The debacle of lead-poisoned children in Flint, Michigan reminded us of the insidious and permanent impact of this toxic poison on a child’s brain. However, millions of children (and seniors) living in older homes, especially ones with flaking paint, are still being lead poisoned. Today, the vast majority of children who become poisoned by lead come from lower-income families of color—those least able to shoulder this added burden. This is where community-based nonprofit organizations—especially the 1,000+ groups that weatherize and retrofit older homes across the country—can step in and play a key role.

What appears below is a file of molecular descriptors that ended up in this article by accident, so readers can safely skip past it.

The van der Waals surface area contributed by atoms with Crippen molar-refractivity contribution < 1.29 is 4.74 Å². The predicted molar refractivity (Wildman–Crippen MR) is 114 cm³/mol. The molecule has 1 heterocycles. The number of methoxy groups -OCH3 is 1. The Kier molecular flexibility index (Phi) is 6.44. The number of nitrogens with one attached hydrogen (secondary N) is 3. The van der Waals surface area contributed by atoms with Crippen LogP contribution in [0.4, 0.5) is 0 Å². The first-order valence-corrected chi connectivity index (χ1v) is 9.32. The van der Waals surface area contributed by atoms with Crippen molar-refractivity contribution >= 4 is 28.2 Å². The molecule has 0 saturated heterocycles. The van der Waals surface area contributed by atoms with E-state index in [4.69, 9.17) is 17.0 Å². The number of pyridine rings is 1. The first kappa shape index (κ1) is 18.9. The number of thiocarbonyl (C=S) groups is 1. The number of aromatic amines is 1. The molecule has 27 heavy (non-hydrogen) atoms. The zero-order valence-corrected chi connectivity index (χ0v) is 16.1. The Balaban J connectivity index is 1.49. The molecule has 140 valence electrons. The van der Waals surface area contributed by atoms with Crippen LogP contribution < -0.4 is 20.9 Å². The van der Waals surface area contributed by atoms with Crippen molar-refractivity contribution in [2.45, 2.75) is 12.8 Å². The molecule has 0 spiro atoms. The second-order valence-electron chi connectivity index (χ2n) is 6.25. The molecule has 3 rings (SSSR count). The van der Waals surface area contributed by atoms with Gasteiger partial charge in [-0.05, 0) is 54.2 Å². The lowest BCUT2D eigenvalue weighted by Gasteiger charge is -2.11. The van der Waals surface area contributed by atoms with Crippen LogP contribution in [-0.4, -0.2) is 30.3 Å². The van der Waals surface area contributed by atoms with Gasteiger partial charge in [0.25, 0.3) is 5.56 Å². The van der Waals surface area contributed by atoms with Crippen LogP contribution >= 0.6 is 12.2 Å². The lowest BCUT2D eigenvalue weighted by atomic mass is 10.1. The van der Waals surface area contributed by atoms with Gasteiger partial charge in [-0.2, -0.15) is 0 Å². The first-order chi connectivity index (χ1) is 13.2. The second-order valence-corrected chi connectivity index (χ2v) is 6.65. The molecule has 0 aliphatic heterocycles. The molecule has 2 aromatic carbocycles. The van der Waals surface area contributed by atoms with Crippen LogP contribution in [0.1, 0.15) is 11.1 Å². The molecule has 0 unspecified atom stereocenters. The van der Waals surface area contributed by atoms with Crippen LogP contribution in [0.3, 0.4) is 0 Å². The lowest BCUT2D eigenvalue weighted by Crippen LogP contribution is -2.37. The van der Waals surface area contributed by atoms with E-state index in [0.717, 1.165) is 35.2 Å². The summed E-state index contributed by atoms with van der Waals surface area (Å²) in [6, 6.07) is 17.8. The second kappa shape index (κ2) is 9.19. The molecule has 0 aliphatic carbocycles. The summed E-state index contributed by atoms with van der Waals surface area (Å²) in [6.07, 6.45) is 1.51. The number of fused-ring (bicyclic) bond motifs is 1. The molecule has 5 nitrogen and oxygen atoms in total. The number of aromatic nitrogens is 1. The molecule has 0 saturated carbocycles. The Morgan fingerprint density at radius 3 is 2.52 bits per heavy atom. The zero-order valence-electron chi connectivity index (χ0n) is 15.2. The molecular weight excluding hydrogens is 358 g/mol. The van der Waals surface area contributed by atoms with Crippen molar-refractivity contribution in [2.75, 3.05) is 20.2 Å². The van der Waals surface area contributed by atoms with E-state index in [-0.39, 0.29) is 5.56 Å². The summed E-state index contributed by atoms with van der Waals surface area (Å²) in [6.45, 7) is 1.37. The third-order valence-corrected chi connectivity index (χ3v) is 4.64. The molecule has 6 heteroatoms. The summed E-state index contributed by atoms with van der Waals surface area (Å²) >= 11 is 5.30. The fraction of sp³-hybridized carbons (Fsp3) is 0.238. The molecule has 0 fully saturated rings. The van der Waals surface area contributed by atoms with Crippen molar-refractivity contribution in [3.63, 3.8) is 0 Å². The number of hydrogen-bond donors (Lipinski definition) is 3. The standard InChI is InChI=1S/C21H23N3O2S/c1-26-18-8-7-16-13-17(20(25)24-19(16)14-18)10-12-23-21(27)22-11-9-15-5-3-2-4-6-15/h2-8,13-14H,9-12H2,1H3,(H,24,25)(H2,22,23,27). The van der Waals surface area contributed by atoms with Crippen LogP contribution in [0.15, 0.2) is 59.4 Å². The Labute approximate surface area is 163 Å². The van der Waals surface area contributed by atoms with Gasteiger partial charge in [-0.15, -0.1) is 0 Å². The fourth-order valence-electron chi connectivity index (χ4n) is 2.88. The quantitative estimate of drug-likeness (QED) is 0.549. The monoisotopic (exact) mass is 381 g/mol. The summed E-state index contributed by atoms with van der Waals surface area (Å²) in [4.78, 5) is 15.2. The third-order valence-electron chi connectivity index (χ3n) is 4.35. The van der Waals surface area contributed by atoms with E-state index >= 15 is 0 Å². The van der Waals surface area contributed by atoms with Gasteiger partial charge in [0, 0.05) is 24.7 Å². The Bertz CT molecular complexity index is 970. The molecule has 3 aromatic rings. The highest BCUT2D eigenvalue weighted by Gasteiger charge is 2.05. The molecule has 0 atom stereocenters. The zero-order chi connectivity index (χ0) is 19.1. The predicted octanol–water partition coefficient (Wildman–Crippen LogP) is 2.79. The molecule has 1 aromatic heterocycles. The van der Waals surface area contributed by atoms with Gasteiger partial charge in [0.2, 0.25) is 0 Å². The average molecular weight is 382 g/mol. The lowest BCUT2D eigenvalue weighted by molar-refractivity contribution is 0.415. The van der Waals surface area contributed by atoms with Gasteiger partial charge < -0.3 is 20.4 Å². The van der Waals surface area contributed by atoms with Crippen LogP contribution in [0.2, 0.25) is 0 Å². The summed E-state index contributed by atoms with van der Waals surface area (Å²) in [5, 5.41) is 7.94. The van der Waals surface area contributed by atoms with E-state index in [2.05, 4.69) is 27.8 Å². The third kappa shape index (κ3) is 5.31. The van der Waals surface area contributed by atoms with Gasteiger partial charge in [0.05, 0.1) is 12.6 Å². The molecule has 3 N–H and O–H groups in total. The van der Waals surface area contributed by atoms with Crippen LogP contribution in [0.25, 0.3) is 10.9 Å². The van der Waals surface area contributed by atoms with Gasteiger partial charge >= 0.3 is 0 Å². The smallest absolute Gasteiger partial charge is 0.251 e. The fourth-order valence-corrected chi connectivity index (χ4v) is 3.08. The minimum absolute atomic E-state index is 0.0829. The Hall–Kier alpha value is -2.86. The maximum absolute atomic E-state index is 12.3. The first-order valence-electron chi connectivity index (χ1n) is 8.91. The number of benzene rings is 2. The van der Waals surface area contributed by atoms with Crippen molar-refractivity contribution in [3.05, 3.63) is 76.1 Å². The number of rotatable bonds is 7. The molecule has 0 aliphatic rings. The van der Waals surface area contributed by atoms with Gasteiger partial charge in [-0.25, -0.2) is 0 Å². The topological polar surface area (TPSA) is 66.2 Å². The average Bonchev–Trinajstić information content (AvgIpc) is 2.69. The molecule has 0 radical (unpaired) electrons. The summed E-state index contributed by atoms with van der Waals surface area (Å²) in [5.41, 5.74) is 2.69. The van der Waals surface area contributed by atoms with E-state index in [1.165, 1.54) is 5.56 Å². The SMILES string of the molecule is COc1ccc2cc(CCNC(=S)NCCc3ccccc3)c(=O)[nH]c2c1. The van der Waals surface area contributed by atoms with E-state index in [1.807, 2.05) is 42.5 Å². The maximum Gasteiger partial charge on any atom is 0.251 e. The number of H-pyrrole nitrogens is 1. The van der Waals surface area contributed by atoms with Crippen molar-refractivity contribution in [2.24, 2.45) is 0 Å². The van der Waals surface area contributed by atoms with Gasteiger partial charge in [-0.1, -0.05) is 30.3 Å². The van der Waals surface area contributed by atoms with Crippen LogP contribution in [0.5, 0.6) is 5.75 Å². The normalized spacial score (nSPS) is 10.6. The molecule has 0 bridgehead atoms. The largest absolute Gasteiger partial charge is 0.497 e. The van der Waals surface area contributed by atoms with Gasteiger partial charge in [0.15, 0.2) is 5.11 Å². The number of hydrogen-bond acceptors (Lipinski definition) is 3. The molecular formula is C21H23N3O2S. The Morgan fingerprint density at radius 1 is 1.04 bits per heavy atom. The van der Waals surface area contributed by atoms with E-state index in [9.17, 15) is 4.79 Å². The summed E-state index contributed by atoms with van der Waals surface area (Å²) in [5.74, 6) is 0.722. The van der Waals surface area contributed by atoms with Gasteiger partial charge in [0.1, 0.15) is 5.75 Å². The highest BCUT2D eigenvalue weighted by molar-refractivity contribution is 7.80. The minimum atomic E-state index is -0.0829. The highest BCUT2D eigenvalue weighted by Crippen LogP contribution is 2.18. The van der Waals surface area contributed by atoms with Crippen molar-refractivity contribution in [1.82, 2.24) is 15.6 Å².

This paper shows how Isles, Inc., a Trenton, NJ–based community development and environmental organization, learned new ways to think about the threat of dangerous homes as a system, and develop low cost ways to change it. The organization tested and developed low cost ways to remove lead, asthma triggers and other threats from homes, train local contractors and health workers, educate residents, and perform these tasks for under $10,000 per unit. This is a fraction of the cost of treating the symptoms of just one lead poisoned child.